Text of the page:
First published in the Independent on Sunday
“Beware of all enterprises that require new clothes”, said Henry David Thoreau, the American philosopher. Had he been a builder he might have said, “Beware of all enterprises that require new materials”, because stepping into the unknown is always a risky business, as much with your home as with your career.
Of course, by “new” I mean new super duper, rather than new just out of the packaging. After all, there’s nothing wrong with freshly-burnt bricks, recently-quarried stone or newly-seasoned timber; the characteristics of all these materials are known and understood, so we can use them in situations where they will perform well for years.
No, it’s the “new generation” materials – specifically plastics – that we should be wary of. They haven’t been around long enough for us to assess their limitations – and they are being promoted for uses that they are clearly not up to. Plastic guttering creaks and groans in the sunshine as it expands and contracts, and the inevitable result is that it comes apart at the joints and lets rainwater run down the walls. There is growing evidence, too, that plastic pipes leach chemicals into the drinking water which can make men infertile. There is a historical irony here – it is said that the Romans went mad through lead poisoning from their water pipes; and now, 2000 years later, we are wiping ourselves out with ours.
Plastics may appear stable, but they can get quite nasty when asked to mix with other plastics – PVC-sheathed electrical cables and expanded-polystyrene loft insulation, for example, combine to form a sticky goo which eventually leaves the wires exposed and liable to start a fire in the roof space. If you have this combination in your home than get it checked out.
But of more widespread concern is the fact that plastic water pipes are now used for repairs and alterations to home plumbing systems, which may lead, paradoxically, to risk of electrocution.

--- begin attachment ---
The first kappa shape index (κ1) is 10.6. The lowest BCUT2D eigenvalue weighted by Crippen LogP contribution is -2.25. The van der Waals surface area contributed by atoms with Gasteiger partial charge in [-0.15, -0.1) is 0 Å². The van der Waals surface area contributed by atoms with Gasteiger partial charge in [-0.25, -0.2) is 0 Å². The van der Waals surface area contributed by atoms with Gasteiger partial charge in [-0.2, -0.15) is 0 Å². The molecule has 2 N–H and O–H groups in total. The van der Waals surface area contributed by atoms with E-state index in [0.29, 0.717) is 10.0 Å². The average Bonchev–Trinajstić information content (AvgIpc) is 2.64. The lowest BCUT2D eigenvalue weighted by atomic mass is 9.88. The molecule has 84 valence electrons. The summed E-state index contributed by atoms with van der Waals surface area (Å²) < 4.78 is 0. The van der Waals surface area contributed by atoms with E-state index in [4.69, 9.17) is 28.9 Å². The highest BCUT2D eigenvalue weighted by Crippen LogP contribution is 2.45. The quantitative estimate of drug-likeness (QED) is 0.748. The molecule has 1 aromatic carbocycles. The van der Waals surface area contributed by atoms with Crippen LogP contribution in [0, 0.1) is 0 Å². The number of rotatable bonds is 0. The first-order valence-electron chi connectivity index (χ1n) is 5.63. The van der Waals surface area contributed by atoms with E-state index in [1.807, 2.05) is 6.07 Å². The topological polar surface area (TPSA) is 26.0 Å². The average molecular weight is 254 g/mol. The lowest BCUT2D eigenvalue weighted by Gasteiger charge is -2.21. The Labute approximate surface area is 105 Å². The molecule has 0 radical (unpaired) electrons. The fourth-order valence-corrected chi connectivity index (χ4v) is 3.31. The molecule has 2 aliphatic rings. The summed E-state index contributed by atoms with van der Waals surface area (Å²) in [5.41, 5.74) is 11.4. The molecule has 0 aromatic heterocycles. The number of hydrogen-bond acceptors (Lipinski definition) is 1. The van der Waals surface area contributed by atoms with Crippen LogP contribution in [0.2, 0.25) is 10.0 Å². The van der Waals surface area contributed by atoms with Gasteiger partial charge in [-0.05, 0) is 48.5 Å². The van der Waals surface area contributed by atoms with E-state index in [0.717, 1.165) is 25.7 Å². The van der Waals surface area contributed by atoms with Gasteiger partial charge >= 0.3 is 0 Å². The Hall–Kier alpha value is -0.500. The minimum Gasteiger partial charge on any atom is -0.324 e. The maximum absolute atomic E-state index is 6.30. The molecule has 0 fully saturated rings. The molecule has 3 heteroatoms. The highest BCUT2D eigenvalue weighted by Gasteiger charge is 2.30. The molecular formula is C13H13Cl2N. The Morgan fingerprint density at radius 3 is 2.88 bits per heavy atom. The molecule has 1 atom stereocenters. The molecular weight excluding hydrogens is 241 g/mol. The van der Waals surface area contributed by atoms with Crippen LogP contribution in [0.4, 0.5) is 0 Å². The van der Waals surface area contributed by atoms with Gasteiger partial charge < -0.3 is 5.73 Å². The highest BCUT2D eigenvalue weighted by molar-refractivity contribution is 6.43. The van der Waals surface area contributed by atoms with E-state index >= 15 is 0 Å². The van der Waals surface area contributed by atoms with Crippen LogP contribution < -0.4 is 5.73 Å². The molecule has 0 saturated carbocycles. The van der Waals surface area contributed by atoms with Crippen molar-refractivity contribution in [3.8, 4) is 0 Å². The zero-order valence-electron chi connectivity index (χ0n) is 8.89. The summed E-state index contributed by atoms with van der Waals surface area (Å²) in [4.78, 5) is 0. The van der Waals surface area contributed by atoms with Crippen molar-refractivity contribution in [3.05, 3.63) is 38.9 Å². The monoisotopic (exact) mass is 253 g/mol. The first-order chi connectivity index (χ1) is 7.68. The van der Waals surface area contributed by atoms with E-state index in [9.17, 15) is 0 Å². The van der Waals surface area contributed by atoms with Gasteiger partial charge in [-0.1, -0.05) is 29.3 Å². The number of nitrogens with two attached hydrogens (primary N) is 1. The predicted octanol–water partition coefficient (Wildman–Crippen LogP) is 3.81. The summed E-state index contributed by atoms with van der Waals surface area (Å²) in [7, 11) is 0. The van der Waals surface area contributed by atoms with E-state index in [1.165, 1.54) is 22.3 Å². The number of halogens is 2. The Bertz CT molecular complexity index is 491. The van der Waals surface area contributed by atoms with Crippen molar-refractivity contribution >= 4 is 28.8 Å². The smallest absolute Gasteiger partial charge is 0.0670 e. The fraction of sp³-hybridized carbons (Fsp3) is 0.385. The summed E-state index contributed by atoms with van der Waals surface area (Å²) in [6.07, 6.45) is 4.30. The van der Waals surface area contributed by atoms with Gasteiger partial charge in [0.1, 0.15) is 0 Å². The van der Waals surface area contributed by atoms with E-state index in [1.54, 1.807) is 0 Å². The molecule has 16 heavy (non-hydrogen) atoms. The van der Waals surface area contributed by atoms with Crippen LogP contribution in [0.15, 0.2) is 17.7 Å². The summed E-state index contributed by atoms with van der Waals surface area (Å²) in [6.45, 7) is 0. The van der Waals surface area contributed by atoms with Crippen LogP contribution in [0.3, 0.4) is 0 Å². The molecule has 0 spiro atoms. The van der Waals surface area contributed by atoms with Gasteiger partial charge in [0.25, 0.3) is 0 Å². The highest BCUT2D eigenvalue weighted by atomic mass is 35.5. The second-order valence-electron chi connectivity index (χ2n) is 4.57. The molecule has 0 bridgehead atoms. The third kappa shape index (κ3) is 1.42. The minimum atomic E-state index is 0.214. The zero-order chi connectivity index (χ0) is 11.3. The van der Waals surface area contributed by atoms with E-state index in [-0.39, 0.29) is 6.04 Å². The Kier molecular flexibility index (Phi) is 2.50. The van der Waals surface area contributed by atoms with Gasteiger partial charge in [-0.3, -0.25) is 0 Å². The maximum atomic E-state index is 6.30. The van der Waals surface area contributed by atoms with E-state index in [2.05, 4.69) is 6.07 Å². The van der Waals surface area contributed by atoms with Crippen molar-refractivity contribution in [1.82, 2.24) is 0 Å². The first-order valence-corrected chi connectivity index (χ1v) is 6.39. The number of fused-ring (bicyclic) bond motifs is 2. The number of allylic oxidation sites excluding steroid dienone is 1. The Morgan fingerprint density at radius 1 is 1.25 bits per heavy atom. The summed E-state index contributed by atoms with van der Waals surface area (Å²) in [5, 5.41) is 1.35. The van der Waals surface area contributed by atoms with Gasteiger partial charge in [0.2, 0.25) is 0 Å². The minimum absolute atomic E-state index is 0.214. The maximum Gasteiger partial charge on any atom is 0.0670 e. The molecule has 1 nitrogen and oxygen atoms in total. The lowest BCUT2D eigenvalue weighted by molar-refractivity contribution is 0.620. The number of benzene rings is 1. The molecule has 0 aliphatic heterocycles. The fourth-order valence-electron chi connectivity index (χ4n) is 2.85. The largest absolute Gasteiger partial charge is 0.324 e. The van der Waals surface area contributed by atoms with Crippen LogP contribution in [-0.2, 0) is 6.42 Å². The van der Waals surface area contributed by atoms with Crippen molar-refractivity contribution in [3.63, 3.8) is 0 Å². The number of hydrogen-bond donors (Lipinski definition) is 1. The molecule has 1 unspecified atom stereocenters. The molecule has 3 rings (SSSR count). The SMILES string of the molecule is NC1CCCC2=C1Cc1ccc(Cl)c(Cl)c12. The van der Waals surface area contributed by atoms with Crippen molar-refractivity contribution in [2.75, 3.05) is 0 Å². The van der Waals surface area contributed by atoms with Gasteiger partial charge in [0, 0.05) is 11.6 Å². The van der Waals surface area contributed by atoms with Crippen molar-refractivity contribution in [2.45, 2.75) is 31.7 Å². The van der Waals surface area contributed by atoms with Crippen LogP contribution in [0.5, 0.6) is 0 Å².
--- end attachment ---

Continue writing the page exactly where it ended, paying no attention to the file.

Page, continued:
Let me explain: water conducts electricity; that’s why you shouldn’t have electrical sockets or light switches in the bathroom. So any metal object in contact with water, such as a stainless steel sink, a central heating radiator or even the steel taps on an acrylic bath, could become electrically live if a short-circuit occurs somewhere else in the building. So for safety these common household fixtures must be connected to earth with thick green-and-yellow-sheathed earthing cable – the process is called earth bonding. In the past, when all water and gas pipes were copper or lead, it was sufficient to earth bond the kitchen sink to the nearest pipe, because the whole plumbing system was connected to a proper earth at the electricity company fuse board.
The introduction of plastic pipes, however, has meant that the earth bonding may be interrupted, because plastics do not conduct electricity; so if by accident the sink should become live, there will be nothing to conduct the electricity away safely to earth. Even one push-fit plastic pipe connector will be enough to break the circuit.
Plastic pipes may have a part to play in the future of construction, but just now they are posing a few questions. If you think you may have plastic anywhere in your plumbing system then play safe and get your earth bonding checked by an NICEIC approved electrician.